The Florida Project chronicles the day to day life of the fictional character Mooney and her mother Haley. The film’s documentary style verges into surreal territory simply by exposing the juxtaposition of the fantasy that is Disney World over against the stark reality of homelessness in Osceola County along the Highway 192 corridor.
But homelessness is no longer just something we see in urban populations such as Osceola County. Rural Arkansas is now seeing homelessness too, because it is virtually impossible for families living on minimum wage ($8.50/hour) to afford adequate long-term housing. These concerns were made public knowledge and some issues were addressed in 2014 proposed policy brief which was issued by the National Advisory Committee on Rural Health and Human Services. An article called “Homelessness in Rural America” brought out the fact that rural homelessness manifests quite differently than does urban homelessness. Rural homelessness can be virtually invisible, due to things like homeless individuals doubling-up with friends or family, or living in their cars, unused barns, vacant buildings, or encampments (“tent cities”) in densely-wooded areas on the outskirts of towns.
In 2009 Rev. Downey realized that she was witnessing the beginning of a new trend. Before 2009, there were relatively few individuals who were chronically homeless. But Downey believes that we now have a crisis directly related to the 2008 global financial meltdown. Also during the same time period, there was a downturn in tourism in Osceola County and this combination created the perfect storm. With no affordable housing but a number of newly-empty tourist hotels, families found it necessary to move into the hotels to seek shelter. Rev. Downey has seen as many as 9 people living in one hotel room, and she points out that there are now at least 67 school bus stops along the Disney World-Highway 192 corridor.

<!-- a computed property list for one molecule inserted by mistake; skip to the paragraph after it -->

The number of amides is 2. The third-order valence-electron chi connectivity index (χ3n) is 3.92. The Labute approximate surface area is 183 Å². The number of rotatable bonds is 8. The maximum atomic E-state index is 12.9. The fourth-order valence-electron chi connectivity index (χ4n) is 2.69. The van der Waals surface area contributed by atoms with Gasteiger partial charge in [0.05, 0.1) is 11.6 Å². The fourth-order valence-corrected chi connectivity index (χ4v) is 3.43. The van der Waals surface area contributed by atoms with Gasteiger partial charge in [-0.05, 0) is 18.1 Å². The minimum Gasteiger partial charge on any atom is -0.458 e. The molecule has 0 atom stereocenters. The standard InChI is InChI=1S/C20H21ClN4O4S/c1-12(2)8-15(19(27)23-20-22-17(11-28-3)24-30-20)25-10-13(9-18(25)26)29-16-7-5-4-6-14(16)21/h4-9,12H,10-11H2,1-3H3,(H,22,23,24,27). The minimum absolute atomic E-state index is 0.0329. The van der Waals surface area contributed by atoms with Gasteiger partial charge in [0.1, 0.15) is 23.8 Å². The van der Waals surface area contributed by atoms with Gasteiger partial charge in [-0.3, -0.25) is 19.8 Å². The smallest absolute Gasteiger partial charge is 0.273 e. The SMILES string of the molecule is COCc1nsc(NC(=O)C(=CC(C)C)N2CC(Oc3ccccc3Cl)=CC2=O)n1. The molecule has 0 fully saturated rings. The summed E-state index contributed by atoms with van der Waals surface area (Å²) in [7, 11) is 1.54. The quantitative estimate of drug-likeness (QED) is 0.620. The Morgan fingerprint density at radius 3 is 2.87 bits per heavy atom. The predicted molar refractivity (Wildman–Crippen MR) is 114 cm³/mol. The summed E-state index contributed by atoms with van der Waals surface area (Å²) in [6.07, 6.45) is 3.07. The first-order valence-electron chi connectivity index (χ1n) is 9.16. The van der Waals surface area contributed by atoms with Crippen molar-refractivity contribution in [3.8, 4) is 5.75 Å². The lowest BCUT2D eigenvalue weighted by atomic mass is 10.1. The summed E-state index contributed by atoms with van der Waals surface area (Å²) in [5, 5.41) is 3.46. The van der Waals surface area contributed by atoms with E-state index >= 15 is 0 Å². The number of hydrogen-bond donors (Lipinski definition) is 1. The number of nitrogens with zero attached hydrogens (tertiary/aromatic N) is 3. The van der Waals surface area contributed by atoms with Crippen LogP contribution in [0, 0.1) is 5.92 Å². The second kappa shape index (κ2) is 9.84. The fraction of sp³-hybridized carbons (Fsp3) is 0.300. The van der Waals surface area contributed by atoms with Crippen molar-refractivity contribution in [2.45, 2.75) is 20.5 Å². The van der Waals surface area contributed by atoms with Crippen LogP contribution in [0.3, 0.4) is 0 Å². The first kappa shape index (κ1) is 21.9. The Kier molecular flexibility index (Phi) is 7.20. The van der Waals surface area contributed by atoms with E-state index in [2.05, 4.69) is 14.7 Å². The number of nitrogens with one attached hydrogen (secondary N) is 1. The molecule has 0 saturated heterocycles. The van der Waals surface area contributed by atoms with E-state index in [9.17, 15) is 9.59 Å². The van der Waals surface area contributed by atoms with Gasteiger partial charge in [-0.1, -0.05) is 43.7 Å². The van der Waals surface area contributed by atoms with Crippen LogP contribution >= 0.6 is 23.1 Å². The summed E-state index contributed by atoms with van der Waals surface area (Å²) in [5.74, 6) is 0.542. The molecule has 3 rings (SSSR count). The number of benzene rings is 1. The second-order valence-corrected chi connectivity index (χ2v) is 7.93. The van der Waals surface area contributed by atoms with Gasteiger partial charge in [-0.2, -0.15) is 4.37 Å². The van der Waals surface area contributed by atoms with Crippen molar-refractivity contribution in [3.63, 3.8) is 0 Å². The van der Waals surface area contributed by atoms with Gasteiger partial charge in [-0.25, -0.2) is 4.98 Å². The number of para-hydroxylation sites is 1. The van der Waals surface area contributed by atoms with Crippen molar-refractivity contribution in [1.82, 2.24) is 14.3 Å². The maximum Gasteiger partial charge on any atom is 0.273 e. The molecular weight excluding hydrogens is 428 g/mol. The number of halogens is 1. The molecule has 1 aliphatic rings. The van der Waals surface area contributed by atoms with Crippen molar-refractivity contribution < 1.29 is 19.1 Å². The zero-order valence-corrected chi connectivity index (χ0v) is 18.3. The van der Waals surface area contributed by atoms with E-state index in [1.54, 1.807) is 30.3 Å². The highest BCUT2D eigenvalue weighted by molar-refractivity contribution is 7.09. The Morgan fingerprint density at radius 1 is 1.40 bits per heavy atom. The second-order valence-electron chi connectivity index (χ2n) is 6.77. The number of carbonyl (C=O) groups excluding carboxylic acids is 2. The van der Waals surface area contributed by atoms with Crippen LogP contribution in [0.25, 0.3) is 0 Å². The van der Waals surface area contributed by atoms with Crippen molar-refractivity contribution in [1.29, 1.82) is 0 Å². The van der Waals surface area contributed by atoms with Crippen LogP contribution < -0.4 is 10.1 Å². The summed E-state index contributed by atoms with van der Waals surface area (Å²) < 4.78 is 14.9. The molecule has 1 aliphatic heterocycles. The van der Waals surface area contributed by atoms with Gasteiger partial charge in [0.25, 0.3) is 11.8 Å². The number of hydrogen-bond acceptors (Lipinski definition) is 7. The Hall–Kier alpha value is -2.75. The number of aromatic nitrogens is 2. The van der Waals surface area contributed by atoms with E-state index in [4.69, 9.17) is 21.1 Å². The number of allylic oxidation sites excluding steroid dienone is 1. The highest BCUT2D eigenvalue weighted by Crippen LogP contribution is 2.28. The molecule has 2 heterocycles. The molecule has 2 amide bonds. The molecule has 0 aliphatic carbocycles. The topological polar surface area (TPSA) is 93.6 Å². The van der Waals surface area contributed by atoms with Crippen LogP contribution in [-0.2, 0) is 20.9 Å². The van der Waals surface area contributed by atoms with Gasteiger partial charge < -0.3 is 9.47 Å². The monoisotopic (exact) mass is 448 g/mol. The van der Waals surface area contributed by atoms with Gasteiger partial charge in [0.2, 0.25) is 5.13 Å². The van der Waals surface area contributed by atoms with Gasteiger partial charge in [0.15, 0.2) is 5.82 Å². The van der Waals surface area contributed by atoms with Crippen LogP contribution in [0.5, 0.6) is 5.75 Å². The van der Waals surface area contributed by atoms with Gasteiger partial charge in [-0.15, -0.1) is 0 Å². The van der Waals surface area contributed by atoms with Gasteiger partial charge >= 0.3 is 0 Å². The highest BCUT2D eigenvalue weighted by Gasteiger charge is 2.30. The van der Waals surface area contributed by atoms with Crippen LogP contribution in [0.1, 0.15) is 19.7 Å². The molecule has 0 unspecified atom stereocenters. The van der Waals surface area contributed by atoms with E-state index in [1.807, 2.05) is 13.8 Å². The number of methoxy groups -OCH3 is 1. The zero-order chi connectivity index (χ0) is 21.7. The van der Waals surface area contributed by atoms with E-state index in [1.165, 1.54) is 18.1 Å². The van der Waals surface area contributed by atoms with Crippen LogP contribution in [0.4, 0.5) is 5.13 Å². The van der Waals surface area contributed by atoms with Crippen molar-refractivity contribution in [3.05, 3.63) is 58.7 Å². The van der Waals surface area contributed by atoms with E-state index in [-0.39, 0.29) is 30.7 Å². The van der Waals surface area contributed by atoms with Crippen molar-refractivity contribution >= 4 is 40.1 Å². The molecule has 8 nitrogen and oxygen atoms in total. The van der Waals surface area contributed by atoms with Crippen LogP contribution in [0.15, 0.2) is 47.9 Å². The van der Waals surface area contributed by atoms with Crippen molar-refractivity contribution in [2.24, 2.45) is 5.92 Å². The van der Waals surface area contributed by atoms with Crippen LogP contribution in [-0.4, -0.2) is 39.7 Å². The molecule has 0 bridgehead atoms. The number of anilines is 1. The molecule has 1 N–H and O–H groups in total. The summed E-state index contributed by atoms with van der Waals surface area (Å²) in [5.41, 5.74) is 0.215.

Along similar lines, right now many rural Arkansas families are experiencing homelessness for the first time. These newly-homeless are usually working, and are less likely to be on any kind of government assistance. Some reasons for rural homelessness are low wages, unemployment/underemployment, loss of affordable housing, and the fact that public assistance is usually not available—and even when it is, it hasn’t kept up with the cost of living.
Rev. Downey reports that the homeless are perfectly capable of autonomy and being free agency in telling their own story. Downey expressed her ways of dealing with this type of situation: “I have not nor will I ever pull on heart strings just to pull on heart strings. I tell stories of hope and remind people hope is available.”
Viewers tend to judge Moonee’s mother Haley in the movie. But Downey asserts: “It is easier to judge Haley; if we judge Haley then we feel no responsibility for Haley—if she had just done this or done that. Judging Haley keeps us from us from having to feel our feeling that children are in hotels and we are not doing a dang thing about it. We need to take off our judgment hats and think about places in our lives—if something shifted or if someone had not helped us. Someone helped you, if you choose to acknowledge it is on you. No one really ‘pulls themselves up by their own boot straps.’ Someone helped you.”
Rev. Downey made a statement that resonated throughout the interview: “Don’t you dare judge someone else and say: “Why don’t you do what I did!” Downey insists “When we take off our judgment hats we not only can have compassion; more importantly, we can recognize viable options for real change.” This is crucial, because the number of homeless is staggering and there doesn’t seem to be enough help to meet the current needs in our communities, even in rural Arkansas.